<ext xmlns:xlink="http://www.w3.org/1999/xlink" xlink:type="extended"> <!-- participating resources --> </ext>
These nested elements can represent any of the following four link types:

Resource: This link type represents a local resource which participates in the extended link. Typically, it contains some content which serves as the starting point for link traversal.

<local xlink:type="resource" xlink:label="name" xlink:title="John Doe" />
Locator: This link type represents a remote resource (via the additional "href" attribute) which participates in the extended link.

<remote xlink:type="locator" xlink:href="salary.xml" xlink:label="salary" xlink:title="John Doe's salary information" />
Arc: An arc sets up navigation rules between locators and resources (via the additional "from" and "to" attributes), and is the primary construct for specifying the direction and behaviour of link traversal.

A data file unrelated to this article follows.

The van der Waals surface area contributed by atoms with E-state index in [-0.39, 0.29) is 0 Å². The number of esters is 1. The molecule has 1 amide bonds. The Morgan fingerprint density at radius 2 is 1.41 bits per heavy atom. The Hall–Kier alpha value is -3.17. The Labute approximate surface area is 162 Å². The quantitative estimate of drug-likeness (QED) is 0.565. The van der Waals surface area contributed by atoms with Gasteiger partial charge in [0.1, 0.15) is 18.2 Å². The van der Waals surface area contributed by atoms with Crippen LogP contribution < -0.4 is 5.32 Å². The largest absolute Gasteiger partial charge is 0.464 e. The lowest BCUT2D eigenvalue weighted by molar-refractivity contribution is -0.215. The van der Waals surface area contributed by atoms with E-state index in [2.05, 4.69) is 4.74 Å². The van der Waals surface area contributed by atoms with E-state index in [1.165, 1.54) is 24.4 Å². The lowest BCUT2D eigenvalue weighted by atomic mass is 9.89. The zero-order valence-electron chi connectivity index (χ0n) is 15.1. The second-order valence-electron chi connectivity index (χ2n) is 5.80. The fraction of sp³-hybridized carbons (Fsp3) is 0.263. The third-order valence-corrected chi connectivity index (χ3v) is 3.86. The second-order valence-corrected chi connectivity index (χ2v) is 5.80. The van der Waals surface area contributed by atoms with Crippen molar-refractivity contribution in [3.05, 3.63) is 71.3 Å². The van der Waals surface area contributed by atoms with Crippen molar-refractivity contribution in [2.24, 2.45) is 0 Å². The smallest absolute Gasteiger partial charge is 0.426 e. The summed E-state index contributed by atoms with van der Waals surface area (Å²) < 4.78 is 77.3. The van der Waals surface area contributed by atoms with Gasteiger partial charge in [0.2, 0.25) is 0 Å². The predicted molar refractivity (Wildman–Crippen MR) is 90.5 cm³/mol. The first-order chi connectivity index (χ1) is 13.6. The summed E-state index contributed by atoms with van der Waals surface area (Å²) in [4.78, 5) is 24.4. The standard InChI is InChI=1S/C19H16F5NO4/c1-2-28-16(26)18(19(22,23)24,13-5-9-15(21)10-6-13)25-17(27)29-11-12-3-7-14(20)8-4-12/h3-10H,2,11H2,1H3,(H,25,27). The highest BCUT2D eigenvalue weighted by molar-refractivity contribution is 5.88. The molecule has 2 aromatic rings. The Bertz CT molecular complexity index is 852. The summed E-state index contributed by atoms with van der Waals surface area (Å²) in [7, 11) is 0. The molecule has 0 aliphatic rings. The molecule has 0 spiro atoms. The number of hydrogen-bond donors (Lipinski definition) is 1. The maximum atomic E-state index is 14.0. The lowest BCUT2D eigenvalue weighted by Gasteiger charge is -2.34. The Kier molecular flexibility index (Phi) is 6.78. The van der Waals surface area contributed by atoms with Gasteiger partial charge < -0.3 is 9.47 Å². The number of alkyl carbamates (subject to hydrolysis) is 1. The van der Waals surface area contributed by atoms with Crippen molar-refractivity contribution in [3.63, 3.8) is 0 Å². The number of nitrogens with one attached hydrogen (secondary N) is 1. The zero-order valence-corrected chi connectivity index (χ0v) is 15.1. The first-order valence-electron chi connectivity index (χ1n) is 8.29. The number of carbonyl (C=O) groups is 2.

<arc xlink:type="arc" xlink:from="name" xlink:to="salary" xlink:show="replace" xlink:actuate="onRequest" xlink:title="Link from name to salary" />
Arcs come in very handy when setting up so-called bi-directional links - for example, A -> B and B -> A. Here's an example:

<arc xlink:type="arc" xlink:from="resume" xlink:to="salary" xlink:show="replace" xlink:actuate="onRequest" xlink:title="Link from resume to salary" /> <arc xlink:type="arc" xlink:from="salary" xlink:to="resume" xlink:show="replace" xlink:actuate="onRequest" xlink:title="Link from salary to resume" />
Now, however, that the XLink specification very clearly states that arcs cannot be duplicated - in other words, a particular from-to relationship can be represented by one and only one arc.

Title: This link type is used to provide additional, human-readable information for an extended link's participating resources. The XLink specification suggests that this link type is primarily used in the context of internationalization, where different languages may require different titles - for example,

<ext xmlns:xlink="http://www.w3.org/1999/xlink" xlink:type="extended"> <greeting xlink:type="title" xml:lang="en">Hello!</greeting> <greeting xlink:type="title" xml:lang="fr">Bon jour!</greeting> <greeting xlink:type="title" xml:lang="it">Ciao!</greeting> </ext>


 
 
>>> More XML Articles          >>> More By Vikram Vaswani, (c) Melonfire